Step 5: Unplug From RC Model When Not Using

LiPo packs continue slowly discharging even when sitting unused in your RC models, car, boat etc due to minor electrical draws that are always present.

Prevent this “passive discharge” by disconnecting LiPos from electronics when not actively bashing or racing your RC.

Those are basics of smart LiPo charging. Let charger actively balance, monitor for issues, disconnect promptly when fully charged. Simple right?

LiPo Battery FAQs

Here are answers to a few common questions you may have about LiPo battery:

Final Words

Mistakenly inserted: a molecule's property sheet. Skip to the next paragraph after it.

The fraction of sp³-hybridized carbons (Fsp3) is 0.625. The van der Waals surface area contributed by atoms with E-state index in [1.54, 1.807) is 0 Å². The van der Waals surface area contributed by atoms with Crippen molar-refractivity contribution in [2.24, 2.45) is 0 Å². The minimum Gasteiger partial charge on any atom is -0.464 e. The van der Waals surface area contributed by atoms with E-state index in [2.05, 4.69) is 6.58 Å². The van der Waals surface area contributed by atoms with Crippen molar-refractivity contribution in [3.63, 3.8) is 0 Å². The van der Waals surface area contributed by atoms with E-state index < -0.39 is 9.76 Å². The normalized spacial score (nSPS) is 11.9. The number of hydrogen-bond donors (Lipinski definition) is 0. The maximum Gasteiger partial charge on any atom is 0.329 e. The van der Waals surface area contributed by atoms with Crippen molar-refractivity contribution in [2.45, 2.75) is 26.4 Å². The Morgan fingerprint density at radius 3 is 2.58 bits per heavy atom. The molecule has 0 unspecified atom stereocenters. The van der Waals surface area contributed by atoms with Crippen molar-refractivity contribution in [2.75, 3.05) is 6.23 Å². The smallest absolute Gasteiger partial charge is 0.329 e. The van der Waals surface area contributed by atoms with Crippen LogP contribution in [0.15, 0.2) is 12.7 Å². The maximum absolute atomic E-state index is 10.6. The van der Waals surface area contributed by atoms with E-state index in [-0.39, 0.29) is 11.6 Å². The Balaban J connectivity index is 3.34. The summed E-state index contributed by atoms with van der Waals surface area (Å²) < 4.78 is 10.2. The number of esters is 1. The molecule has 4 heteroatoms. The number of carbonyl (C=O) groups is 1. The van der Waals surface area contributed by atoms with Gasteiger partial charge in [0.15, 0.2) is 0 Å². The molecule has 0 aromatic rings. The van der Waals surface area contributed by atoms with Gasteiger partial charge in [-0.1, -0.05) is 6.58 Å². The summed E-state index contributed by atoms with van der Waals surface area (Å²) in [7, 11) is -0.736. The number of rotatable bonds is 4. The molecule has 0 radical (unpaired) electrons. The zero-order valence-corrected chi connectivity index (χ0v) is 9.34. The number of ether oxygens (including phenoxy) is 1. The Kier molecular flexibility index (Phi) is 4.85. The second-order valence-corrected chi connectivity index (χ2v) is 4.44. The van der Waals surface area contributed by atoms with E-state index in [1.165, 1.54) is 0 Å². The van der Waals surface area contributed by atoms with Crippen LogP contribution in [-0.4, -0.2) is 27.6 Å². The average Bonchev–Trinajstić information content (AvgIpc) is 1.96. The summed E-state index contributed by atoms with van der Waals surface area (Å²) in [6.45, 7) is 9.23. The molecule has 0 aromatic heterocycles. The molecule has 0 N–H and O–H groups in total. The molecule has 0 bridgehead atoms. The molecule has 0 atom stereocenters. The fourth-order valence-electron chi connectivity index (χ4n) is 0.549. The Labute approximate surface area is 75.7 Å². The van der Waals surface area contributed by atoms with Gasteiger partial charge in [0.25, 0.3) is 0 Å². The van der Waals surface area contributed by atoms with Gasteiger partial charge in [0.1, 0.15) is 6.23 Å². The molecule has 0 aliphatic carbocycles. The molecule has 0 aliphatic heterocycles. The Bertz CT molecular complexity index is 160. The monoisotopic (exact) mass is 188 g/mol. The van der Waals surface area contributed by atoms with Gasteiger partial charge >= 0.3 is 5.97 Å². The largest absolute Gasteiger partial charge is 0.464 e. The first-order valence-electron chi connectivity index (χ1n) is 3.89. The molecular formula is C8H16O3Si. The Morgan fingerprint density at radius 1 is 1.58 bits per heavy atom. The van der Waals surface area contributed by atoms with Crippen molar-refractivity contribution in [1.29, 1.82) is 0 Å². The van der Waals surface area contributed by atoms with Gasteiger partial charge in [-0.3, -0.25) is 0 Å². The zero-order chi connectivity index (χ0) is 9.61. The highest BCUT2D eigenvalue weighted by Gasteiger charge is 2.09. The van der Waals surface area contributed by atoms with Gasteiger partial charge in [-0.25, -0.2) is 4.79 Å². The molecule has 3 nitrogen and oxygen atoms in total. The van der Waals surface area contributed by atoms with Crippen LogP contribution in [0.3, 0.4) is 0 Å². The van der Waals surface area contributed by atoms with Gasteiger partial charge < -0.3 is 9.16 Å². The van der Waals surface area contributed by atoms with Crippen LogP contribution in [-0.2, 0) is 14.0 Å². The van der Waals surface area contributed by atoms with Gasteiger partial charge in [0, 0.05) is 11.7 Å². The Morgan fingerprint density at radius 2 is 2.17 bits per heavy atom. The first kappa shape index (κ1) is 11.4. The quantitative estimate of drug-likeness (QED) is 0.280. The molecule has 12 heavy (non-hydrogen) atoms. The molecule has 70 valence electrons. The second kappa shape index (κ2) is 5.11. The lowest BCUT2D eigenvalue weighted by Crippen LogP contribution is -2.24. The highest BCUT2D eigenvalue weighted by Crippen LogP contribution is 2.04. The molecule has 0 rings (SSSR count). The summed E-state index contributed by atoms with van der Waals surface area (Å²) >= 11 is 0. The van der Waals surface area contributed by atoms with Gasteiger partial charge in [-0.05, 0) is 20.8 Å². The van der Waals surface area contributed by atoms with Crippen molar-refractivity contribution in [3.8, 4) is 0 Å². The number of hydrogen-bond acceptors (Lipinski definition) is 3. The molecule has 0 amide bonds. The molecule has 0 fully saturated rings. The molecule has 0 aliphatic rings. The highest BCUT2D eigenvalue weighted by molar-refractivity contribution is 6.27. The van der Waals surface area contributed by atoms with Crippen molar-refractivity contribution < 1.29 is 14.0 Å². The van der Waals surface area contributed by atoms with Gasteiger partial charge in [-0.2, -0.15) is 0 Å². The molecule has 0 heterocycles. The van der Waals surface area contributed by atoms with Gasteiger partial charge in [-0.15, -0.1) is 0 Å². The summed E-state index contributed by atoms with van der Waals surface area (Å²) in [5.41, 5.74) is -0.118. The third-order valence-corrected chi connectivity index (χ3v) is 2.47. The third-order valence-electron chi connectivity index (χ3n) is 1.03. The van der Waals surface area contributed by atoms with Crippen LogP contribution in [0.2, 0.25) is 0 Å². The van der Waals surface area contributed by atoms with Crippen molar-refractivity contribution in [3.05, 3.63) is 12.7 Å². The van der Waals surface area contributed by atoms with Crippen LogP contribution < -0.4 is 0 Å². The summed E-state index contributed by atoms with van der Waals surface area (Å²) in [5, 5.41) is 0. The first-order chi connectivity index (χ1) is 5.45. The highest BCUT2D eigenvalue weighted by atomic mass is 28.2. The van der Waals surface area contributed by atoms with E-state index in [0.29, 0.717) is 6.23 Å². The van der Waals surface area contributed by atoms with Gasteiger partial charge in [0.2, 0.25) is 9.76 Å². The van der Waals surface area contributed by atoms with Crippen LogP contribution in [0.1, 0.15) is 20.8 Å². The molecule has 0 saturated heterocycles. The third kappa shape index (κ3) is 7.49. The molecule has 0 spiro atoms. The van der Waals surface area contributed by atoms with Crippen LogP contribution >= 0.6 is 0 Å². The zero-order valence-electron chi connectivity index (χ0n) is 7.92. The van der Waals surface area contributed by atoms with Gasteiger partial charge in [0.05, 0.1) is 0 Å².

I hope this guide covered everything needed to safely operate LiPo batteries for new RC enthusiasts. While this chemistry certainly carries risks if mishandled, plenty of hobbyists enjoy LiPos for many years without issues.

Let me know if you have any other LiPo questions – or want to see more RC technical tutorials in the future!

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Written By Ted Dulles

I'm Ted Dulles, an avid RC hobbyist extraordinaire! My passion for the world of remote-controlled (RC) models ignited in 2018. Just a year later, fueled by this passion, I took a bold step and opened my own RC shop in California. I have a deep fascination with all kinds of RC models – be it cars, planes, or boats. I'm always eager to take on new challenges and absolutely love the thrill and excitement that come with this hobby.